Best Simple Version of Why Standardized Testing Is Not An Appropriate Tool to Evaluate Teachers

Regardless of anything that changes in the next 24 hours as the strike seems to be winding down, standardized testing is simply not an effective means of evaluating teacher performance.  The Sun-Times ran one of the better op-eds I’ve seen on the issue yesterday.

The first important consideration of testing is purpose. The process of test construction is so specialized that an instrument designed for one purpose cannot be used for another. Even if we use the best tests possible, it is a core truth of psychometrics that no test is completely reliable: Error is part of every score.

For this reason, test developers, academic bodies and professional associations alike warn against attaching severe consequences to performance on any test.

It gets even worse from there. The way that CPS plans to use test scores in teacher evaluation, referred to as value-added, is so incredibly flawed that almost no one with a knowledge base in this area thinks it’s a good idea.

The National Research Council wrote a letter to the Obama administration warning against including value-added in Race to the Top federal grant program because of a lack of research support. The Educational Testing Service, an organization that stands to benefit tremendously from any expansion of testing, issued a report concluding that value-added is improper test use.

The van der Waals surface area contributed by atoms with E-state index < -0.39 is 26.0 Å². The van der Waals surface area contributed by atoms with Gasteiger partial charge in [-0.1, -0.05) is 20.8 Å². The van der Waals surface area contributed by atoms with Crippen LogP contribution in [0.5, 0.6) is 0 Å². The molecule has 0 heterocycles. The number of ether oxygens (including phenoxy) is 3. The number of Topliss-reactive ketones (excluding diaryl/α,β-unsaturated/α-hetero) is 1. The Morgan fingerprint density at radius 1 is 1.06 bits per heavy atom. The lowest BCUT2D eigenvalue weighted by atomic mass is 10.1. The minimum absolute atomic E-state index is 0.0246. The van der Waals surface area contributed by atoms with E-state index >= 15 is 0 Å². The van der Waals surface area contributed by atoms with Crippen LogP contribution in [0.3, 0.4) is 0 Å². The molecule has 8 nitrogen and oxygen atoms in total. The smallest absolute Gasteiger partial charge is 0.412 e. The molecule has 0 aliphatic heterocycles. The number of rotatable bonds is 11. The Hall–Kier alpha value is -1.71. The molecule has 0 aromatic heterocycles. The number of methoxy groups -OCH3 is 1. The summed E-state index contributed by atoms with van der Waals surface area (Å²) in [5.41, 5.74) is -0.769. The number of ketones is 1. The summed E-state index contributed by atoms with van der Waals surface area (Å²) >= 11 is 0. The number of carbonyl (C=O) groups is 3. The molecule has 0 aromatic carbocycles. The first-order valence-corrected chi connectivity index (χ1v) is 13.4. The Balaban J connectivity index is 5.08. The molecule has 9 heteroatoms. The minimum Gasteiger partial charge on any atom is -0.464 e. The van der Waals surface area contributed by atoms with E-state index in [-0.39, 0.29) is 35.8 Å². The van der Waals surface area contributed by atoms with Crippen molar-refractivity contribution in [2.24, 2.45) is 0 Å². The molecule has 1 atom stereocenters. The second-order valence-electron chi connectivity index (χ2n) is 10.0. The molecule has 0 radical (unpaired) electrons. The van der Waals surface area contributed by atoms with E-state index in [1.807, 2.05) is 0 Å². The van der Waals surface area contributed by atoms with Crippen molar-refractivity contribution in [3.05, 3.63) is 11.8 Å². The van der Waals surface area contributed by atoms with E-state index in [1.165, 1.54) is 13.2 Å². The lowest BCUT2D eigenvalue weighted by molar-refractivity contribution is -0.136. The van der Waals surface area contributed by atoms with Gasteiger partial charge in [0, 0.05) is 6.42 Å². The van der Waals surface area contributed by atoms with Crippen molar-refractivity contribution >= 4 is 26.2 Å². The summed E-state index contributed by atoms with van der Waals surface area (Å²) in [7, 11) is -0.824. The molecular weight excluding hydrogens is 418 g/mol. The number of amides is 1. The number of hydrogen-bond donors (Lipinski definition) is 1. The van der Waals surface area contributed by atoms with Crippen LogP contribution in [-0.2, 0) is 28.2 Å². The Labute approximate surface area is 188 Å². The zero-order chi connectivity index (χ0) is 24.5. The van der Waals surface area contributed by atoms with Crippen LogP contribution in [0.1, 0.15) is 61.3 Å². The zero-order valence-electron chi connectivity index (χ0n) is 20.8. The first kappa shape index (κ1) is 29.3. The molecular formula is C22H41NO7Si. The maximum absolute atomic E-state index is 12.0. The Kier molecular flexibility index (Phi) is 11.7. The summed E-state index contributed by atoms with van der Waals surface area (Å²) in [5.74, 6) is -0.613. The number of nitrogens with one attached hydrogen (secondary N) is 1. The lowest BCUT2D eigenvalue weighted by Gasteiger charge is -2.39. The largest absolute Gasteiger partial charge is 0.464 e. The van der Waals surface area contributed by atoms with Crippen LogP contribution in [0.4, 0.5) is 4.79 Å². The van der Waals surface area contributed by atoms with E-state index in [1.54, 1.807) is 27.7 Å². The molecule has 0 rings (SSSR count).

These are the people who know the statistics, and none of them thinks the models work. There is a list of obstacles:

One: A correlation does not mean a causality. Researchers have found fifth-grade teacher “effects” on fourth-grade scores using these models. Ridiculous, right?

That’s because the models don’t work. For one thing, there must be random assignment of students for this kind of comparison among teachers to work — and no administration that cared about students would ever do that. There are deep statistical problems, and no way to reduce the amount of error to an acceptable level. The biggest problem of all, though, is that this is a ranking. So half of all teachers will always be below the 50th percentile. That’s math.

Amen.  Eric has a collection of more in depth articles available here.  Clearly people who worry about such things as validity and reliability in social science are French commie pinko fascists librul elites. 

 And yes, you can blame Barack Obama and Arne Duncan for this as the Race to the Top Requires tying teacher evaluation to standardized test scores.  It’s only slightly less ridiculous than the requirement under NCLB for all students to be average or above.